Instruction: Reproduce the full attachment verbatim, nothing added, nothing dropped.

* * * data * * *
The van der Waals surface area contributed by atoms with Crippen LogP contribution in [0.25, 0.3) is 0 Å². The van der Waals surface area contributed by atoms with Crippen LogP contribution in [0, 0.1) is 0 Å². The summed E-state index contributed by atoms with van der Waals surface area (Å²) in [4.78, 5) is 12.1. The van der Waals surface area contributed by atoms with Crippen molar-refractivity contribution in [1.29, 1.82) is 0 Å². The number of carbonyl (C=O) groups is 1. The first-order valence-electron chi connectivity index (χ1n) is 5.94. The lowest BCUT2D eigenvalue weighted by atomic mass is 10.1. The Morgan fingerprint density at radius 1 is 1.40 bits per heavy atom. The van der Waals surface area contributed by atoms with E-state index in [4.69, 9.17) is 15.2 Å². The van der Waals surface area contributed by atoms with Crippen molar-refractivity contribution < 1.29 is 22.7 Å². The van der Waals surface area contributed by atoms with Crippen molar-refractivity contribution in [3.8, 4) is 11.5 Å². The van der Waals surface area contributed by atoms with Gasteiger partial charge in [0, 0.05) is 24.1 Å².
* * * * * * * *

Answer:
The van der Waals surface area contributed by atoms with Crippen LogP contribution in [0.25, 0.3) is 0 Å². The van der Waals surface area contributed by atoms with Crippen LogP contribution in [0, 0.1) is 0 Å². The summed E-state index contributed by atoms with van der Waals surface area (Å²) in [4.78, 5) is 12.1. The van der Waals surface area contributed by atoms with Crippen molar-refractivity contribution in [1.29, 1.82) is 0 Å². The number of carbonyl (C=O) groups is 1. The first-order valence-electron chi connectivity index (χ1n) is 5.94. The lowest BCUT2D eigenvalue weighted by atomic mass is 10.1. The Morgan fingerprint density at radius 1 is 1.40 bits per heavy atom. The van der Waals surface area contributed by atoms with E-state index in [4.69, 9.17) is 15.2 Å². The van der Waals surface area contributed by atoms with Crippen molar-refractivity contribution < 1.29 is 22.7 Å². The van der Waals surface area contributed by atoms with Crippen molar-refractivity contribution in [3.8, 4) is 11.5 Å². The van der Waals surface area contributed by atoms with Gasteiger partial charge in [0, 0.05) is 24.1 Å².